I first heard hints in this direction late last week, but didn’t want to comment until now, when this indeed seem like a case of “friendly fire.”
A preliminary investigation has found friendly fire likely was to blame in a shooting that killed one federal agent and wounded another along the Arizona-Mexico border, the FBI said Friday, shaking up the probe into an incident that reignited the political debate over border security.
“There are strong preliminary indications that the death of United States Border Patrol Agent Nicholas J. Ivie and the injury to a second agent was the result of an accidental shooting incident involving only the agents,” FBI Special Agent in Charge James L. Turgal Jr. said in a statement.
Turgal didn’t elaborate on the agency’s conclusions but said the FBI is using “all necessary investigative, forensic and analytical resources” as it investigates the Tuesday shooting about five miles north of the border near Bisbee.
In all likelihood, when they say there are “strong preliminary indications” that this was a fratricide, they are looking at a combination of physical evidence and geometry of the shots fired.
This would include the spent cartridge casings and any recovered bullets or bullet fragments.
Recovered cartridge casings confirm the number of rounds fired and rough location of where they were fired from (to within a few yards) when shooters use semi-automatic weapons. Both agents that were shot and terrain features around the scene of the shooting could contain bullet fragments or mostly-intact bullets which could confirm both the direction of shots fired and potentially confirm hits. Even bullets and fragments too damaged for a match to the rifling can be matched to the metallurgy of the bullets used by the Border Patrol.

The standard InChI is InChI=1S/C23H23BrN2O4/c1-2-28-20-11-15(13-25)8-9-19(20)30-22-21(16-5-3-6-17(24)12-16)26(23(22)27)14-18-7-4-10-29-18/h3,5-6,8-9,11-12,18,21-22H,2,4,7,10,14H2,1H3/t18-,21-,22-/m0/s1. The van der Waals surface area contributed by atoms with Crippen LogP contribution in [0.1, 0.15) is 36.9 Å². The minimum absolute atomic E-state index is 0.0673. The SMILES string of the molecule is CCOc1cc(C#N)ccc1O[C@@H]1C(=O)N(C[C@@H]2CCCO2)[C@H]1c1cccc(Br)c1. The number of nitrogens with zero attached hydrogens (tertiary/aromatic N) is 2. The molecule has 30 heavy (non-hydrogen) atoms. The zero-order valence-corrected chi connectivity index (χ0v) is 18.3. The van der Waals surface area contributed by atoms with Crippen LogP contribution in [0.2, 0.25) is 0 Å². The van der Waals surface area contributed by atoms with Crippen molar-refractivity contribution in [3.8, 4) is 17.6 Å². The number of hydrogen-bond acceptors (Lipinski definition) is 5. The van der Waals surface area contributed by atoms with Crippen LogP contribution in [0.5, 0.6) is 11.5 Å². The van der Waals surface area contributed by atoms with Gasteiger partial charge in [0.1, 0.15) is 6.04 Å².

Knowing where both men were when they fired, and knowing where they were hit, can help recreate the shooting angles with a fair degree of precision.
Together, the recovered evidence and geometry may give a 90% or higher probability that the agents shot each other even without bullet fragments just based upon the math. If they were able to recover bullet fragments or entire bullets, the evidence supporting a case of accidental fratricide goes up significantly, and depending on what the third responding agent may have seen, could approach 100%.
Of course, there is a possibility that the wounded and killed agents were shot by the third agent, but I’ve not yet seen any evidence suggesting that at this time.
Regardless of the specifics, it is a tragedy, and my heart goes out to the family members hurt so deeply. May God give them comfort and strength.
Sadly, the fact remains that agents wouldn’t be approaching a scene so wired for conflict if this and previous American governments gave a damn about border integrity and create physical barriers that would actually stop the nearly unrestricted flow of criminal activity between or nations.